The Chase for the Sprint Cup begins in Chicago (of all places) this week, but I’m not terribly excited. The only way my driver Clint Bowyer was going to get into the Chase was to win Richmond, and he didn’t. The same things that had been going wrong since Daytona in July went wrong there: he spun himself out, strategy didn’t pay off, and a poor finish was the result. With that his championship hopes were done, although they were realistically over after he spun out racing Montoya at Atlanta the previous Tuesday.
That means it’s time for Clint to consider what he’s going to do next year, which isn’t an easy decision. It’s clear staying at Richard Childress Racing means continuing to get short shrift. Although he’s a very talented driver (and could have made a serious run for the championship last year if not for the penalty after New Hampshire), it’s clear that Bowyer comes last, or next to it, at RCR. Harvick is the favored one, Menard brings his own sponsorship, and hell if I know what Jeff Burton is good for but CAT sure seems to like him. Meanwhile Bowyer, who is at least second best in the RCR stable, has suffered the most from Childress’ ongoing flirtations with a four-car team. There’s no prospect of moving up the totem pole, either, since Childress’ grandson Austin Dillon will be moving up to Cup in 2-3 years to take some of the premium equipment.
Despite some early promise, this try at four teams seems likely to end up not much better than the last. At least one of the Childress drivers will make the Chase this year (Harvick), but overall the team performance has been nowhere near good enough. During the Chase, Childress will make the right move and give Harvick the best of everything in a bid to win the championship, but that’s certainly going to rub Clint the wrong way as he tries to be the best of the rest. That has to make that contract he’s received from RPM look a lot nicer.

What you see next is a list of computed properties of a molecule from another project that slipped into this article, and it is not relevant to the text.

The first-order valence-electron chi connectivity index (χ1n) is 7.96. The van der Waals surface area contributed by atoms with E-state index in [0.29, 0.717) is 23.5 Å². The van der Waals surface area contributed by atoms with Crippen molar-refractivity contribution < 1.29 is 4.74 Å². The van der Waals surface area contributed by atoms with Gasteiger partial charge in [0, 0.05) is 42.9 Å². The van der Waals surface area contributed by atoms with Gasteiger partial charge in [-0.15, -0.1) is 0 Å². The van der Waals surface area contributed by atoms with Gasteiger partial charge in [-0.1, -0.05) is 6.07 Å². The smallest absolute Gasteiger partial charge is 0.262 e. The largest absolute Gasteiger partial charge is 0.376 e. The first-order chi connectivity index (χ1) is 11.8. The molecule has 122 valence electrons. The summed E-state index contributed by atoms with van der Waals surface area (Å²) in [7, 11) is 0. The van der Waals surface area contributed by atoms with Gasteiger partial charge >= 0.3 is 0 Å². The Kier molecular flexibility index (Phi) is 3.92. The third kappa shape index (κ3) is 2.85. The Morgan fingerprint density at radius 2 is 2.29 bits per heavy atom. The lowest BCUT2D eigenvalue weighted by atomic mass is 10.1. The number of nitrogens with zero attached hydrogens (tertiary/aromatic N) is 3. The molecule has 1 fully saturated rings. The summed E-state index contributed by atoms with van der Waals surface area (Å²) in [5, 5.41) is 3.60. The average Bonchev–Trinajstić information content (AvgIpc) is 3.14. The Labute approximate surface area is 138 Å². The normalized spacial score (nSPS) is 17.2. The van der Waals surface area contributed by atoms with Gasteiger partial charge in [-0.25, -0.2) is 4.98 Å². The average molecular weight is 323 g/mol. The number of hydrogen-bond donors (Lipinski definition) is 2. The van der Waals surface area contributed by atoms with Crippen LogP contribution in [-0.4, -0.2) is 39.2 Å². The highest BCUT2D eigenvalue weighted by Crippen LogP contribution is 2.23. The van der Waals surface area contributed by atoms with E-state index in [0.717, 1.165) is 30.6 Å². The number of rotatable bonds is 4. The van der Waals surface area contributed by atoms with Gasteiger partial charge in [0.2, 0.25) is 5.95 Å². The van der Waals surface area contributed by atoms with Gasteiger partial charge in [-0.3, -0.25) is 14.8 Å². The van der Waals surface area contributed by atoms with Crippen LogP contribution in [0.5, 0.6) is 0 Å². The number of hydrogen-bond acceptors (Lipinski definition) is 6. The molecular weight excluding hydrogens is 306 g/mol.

There’s the rub, though. As sticky as the situation at RCR is, everything else looks even worse. Richard Petty Motorsports managed to win a race this year, and the equipment they’re supplying Ambrose and Allmendinger is pretty good, but that organization has flirted with insolvency for years. Are they really capable of fielding three good teams? Will the contract be worth the paper it’s printed on? Michael Waltrip Racing is also reportedly interested, but that’s even more of a laugh. Their equipment has been inconsistent and the organization has struggled mightily to win. Clint would be top dog at either of these places, but he’d be the top dog of second-rate equipment.
The crazier rumors suggest that Roush Fenway might try to grab Clint. Their equipment is undoubtedly top-notch, but the most likely scenario there is that Clint displaces David Ragan, which would place him at best third on the depth chart, facing the same problem he has at RCR. Gibbs has also been floated as a possible landing spot, and Toyota does want another front-line driver, but I don’t really buy the scenario. For Carl Edwards they might have expanded to four cars or sidelined Logano, but not for Clint.
It’s a tough decision. Childress has undervalued Clint repeatedly (e.g. making him give up his points to Casey Mears during the last four-car experiment), and because he made Clint, he’ll probably always undervalue him. However, all of the alternatives have serious drawbacks and caveats in terms of team stability and development potential. NASCAR is currently contracting, and it may well be that the best Clint can do is to stay put, no matter how unhappy it makes him. Yet the way Clint and Childress are talking suggests that’s impossible. Of course, Childress has let things get this bad before and still gotten a deal done, but that was with Harvick, who he values a lot more than Clint. It’s not a great situation, and it’s a measure of the straits the sport is in that somebody who regularly makes the Chase and has been a factor for the Championship before can’t seem to find the kind of sponsorship that would guarantee him a ride.